My Telegraph offers a platform for readers to have their own blog, save articles, and network with other readers. Launched in May 2007, My Telegraph won a Cross Media Award from international newspaper organisation IFRA in October 2007.[28] One of the judges, Robert Cauthorn, described the project as “the best deployment of blogging yet seen in any newspaper anywhere in the world”.

In May 2009 the daily and Sunday editions published details of MPs’ expenses. This led to a number of high-profile resignations from both the ruling Labour administration and the Conservative opposition.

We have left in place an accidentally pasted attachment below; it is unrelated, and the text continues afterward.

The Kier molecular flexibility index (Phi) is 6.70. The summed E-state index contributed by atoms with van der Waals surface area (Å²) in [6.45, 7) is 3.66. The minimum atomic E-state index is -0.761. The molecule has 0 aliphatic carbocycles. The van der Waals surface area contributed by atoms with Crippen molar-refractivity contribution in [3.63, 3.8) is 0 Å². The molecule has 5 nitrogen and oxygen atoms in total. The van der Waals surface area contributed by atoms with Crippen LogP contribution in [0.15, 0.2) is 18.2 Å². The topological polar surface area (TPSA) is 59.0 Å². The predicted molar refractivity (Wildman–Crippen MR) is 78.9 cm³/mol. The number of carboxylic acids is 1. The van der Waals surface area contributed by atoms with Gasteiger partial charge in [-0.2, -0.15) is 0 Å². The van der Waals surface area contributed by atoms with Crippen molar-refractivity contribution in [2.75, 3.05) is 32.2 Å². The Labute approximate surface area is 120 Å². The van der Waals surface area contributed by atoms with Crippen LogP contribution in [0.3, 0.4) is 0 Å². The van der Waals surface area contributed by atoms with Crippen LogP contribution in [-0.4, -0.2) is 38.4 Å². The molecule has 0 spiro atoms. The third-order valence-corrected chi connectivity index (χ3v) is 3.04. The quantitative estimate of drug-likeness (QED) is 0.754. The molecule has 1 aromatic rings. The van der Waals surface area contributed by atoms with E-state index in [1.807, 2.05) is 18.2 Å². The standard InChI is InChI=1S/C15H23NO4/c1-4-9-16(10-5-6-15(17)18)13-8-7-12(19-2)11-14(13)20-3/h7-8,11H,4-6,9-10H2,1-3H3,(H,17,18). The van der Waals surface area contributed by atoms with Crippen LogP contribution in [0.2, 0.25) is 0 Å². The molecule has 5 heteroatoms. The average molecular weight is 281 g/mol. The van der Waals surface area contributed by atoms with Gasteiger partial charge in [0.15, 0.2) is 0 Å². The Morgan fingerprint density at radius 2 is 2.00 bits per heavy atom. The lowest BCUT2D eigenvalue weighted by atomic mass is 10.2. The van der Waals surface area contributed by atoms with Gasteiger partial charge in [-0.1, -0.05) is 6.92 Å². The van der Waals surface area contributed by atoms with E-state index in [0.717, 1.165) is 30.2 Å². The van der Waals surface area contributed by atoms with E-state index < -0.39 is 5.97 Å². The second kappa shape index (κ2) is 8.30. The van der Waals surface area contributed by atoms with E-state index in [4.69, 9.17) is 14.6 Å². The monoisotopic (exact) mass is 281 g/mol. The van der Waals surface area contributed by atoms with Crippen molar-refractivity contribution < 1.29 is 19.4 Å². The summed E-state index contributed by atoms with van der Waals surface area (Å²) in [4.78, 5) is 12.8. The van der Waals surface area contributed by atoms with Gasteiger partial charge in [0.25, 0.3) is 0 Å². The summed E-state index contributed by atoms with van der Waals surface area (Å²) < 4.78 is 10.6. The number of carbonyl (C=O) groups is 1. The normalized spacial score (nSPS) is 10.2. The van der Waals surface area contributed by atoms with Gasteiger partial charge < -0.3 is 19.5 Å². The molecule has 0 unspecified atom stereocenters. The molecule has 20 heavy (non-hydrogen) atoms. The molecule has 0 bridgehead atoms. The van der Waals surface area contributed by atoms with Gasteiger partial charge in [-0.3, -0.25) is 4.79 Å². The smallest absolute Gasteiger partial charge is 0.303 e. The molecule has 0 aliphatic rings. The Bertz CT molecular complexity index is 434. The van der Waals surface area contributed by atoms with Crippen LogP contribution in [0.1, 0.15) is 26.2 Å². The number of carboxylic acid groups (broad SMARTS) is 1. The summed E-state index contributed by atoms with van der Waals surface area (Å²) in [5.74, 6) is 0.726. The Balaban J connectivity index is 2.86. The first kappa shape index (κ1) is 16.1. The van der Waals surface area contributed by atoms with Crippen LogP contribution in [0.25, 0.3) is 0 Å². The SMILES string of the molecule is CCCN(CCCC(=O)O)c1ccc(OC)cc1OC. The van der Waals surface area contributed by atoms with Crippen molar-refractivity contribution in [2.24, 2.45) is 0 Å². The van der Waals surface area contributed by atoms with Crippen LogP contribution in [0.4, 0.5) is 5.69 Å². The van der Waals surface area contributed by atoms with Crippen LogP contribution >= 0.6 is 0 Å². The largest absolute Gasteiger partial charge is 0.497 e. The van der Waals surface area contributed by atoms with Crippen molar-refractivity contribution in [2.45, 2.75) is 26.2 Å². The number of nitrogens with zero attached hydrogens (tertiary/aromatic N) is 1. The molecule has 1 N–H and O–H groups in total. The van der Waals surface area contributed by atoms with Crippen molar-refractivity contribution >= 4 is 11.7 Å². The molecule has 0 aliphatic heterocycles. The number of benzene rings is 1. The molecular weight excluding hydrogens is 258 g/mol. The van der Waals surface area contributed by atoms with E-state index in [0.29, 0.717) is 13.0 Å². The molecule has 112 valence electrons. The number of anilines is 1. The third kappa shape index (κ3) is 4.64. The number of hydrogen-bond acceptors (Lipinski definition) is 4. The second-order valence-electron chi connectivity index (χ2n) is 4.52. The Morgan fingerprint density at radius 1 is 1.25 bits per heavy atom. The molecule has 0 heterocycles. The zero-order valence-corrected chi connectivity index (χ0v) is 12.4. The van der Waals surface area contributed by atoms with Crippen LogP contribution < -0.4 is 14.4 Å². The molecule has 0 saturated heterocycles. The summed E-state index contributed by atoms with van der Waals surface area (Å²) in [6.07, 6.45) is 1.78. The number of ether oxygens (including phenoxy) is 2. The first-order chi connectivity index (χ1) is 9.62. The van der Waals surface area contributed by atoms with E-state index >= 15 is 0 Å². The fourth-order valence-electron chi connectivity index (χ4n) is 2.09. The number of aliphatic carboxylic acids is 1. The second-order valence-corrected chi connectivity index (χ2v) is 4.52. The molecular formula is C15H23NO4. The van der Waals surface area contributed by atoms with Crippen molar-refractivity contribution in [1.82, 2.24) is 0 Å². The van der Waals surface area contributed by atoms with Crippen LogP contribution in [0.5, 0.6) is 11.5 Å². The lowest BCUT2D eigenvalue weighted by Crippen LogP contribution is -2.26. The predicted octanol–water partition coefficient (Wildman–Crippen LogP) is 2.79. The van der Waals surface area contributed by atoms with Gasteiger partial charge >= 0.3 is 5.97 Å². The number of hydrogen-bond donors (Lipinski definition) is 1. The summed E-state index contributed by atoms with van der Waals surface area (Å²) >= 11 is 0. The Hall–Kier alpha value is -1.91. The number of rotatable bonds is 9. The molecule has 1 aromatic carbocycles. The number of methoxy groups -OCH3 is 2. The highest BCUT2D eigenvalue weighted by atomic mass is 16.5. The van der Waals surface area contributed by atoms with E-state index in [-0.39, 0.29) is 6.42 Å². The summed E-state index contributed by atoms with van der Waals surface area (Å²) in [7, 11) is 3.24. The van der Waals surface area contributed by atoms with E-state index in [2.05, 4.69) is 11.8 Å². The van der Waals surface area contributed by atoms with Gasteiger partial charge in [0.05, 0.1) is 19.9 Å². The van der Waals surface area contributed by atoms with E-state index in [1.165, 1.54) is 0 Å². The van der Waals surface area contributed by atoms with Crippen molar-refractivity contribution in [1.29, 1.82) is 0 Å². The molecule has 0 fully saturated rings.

In December 2010 Telegraph reporters posing as constituents secretly recorded Business Secretary Vince Cable. In an undisclosed part of the transcript given to the BBC’s Robert Peston by a whistleblower unhappy that the Telegraph had not published Cable’s comments in full, Cable stated in reference to Rupert Murdoch’s News Corporation takeover bid for BSkyB, “I have declared war on Mr Murdoch and I think we are going to win.”[29] Following this revelation, Cable had his responsibility for media affairs – including ruling on Murdoch’s takeover plans – withdrawn from his role as business secretary.[30] In May 2011 the Press Complaints Commission upheld a complaint regarding the Telegraph’s use of subterfuge: “On this occasion, the commission was not convinced that the public interest was such as to justify proportionately this level of subterfuge.”[31] In July 2011 a firm of private investigators hired by the Telegraph to track the source of the leak concluded “strong suspicion” that two former Telegraph employees who had moved to News International, one of them Will Lewis, had gained access to the transcript and audio files and leaked them to Peston.[32]